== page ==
All homes already have a telco 'whole house' protector installed for free. Why free? Because the best protector is also the least expensive. However, like with all protectors, if that telco installed protector is not earthed 'less than 10 feet' to single point ground, then a surge will go hunting for earth inside the house and destructively via telephone appliances (modem, answering machine, etc).

Previously noted was how single point earth ground must be installed. If lineman screwed the installation, well, a utility demonstrates how to kludge a single point ground. Pictured are the good, bad, and ugly (preferred, wrong, and right) solutions:
The ugly solution often necessary because linemen still connect homes to make surge damage easier.

Again, a surge protector is simple science. The art of protection is in earthing. Above only introduces what defines all protection. No protector provides protection. As the NIST says, "The best surge protection in the world can be useless if grounding is not done properly." Because earth ground (not the protector) does the protection.

Nobody is selling earth ground. So advertising hypes the protector as protection. It quickly identifies many only trained by advertising. Those who know protection know that earthing defines what a protector does.

Above is only the secondary protection layer. Each protection layer defined by the layer's earth ground. Also recommended in inspecting the primary surge protection layer. A picture demonstrates what to inspect:

This is all layman simple. But it is new. Many find something this new as complicated. After a few rereads and after inspecting your own house, discover that surge protection is really dumb simple. But the above rules are critical. A ground wire across the house to a water pipe is virtually a missing (non-existant) earth ground in this context.
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post #36 of 47 (permalink) Old 2012-02-08, 05:09 PM
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Another issue is electrical damage due to non-electrical system cables. Telephone and CATV cable, especially from overhead street lines, can be a major source of damage. That's why they need to be grounded. Other common sources of electrical damage are OTA antennas and satellite dishes. Those systems also need to be grounded. Even things like long lengths of telephone, TV cable or network cable within the walls of a house can pick up damaging electrical surges under some circumstances. They need to be grounded or connected to a surge suppressor.

At 20 I had a good mind. At 40 I had money. At 60 I've lost my mind and my money. Oh, to be 20 again. --Scary
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post #37 of 47 (permalink) Old 2012-02-08, 06:28 PM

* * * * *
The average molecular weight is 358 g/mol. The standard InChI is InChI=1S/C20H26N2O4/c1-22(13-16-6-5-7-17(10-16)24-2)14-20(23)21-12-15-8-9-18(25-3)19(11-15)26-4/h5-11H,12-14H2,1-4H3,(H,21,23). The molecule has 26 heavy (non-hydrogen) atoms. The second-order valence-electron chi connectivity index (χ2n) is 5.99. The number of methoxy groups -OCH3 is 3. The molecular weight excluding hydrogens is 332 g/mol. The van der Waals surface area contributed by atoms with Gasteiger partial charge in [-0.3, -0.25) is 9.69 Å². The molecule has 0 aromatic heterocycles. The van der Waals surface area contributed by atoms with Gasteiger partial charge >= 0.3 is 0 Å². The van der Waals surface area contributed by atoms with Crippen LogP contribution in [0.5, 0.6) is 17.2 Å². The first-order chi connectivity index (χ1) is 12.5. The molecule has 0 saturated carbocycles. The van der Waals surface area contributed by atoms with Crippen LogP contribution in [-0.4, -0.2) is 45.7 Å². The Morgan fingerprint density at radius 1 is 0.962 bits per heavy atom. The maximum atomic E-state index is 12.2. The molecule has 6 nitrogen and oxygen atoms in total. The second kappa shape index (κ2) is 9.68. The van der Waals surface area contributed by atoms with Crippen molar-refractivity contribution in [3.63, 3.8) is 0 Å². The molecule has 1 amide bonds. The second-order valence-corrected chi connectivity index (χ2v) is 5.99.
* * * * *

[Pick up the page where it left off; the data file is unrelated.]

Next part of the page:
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Thanks guys. Great info.

I think I should redo the grounding.

I have damp clay under my slab. How long of a grounding rod should I use and should I remove my old grounding wire?

Btw my copper water service is just to the meter. The rest of the house is plastic piping.

Another question. Do I need to ground the panel and the meter?

Can I run the grounding Rods inside the house through the basement slab?

Also there is a hydro pole on my front lawn. Should that be grounded too?

Last edited by coxwain; 2012-02-08 at 06:46 PM.
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post #38 of 47 (permalink) Old 2012-02-08, 07:23 PM
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The following thread in the OTA forum on Grounding may be handy.

Grounding OTA / Dish / CATV / Telecom - See Post 1

57's Home Theatre (Latest equipment & photos)
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post #39 of 47 (permalink) Old 2012-02-08, 07:45 PM
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Do NOT remove the existing ground under any circumstances. It is required to meet electrical codes. You basically have two sources of grounding. One is through the neutral conductor from the outside electrical feed. That is connected to water pipes in other houses and probably to grounding rods installed by the local utility. The other is through the utility water pipe. It will be an adequate ground under any normal situations. Do NOT attempt to ground or make any modifications at the utility pole. That is illegal.

The only reasonable options are to make sure that grounding withing the house is adequate under most circumstances. That means making sure that all services have a common ground and that they are grounded and/or surge protected. It's the difference in voltage between conductors, not the actual ground, that causes damage. The reason for grounding is to prevent unwanted voltage from traveling through construction materials, equipment and people.

At 20 I had a good mind. At 40 I had money. At 60 I've lost my mind and my money. Oh, to be 20 again. --Scary
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post #40 of 47 (permalink) Old 2012-02-08, 10:21 PM
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I would not attempt to ground the hydro pole on my front lawn but I am curious to know if it should be grounded. As well should my hydro meter be grounded?

Should i add an additional earth ground bellow my panel inside the house?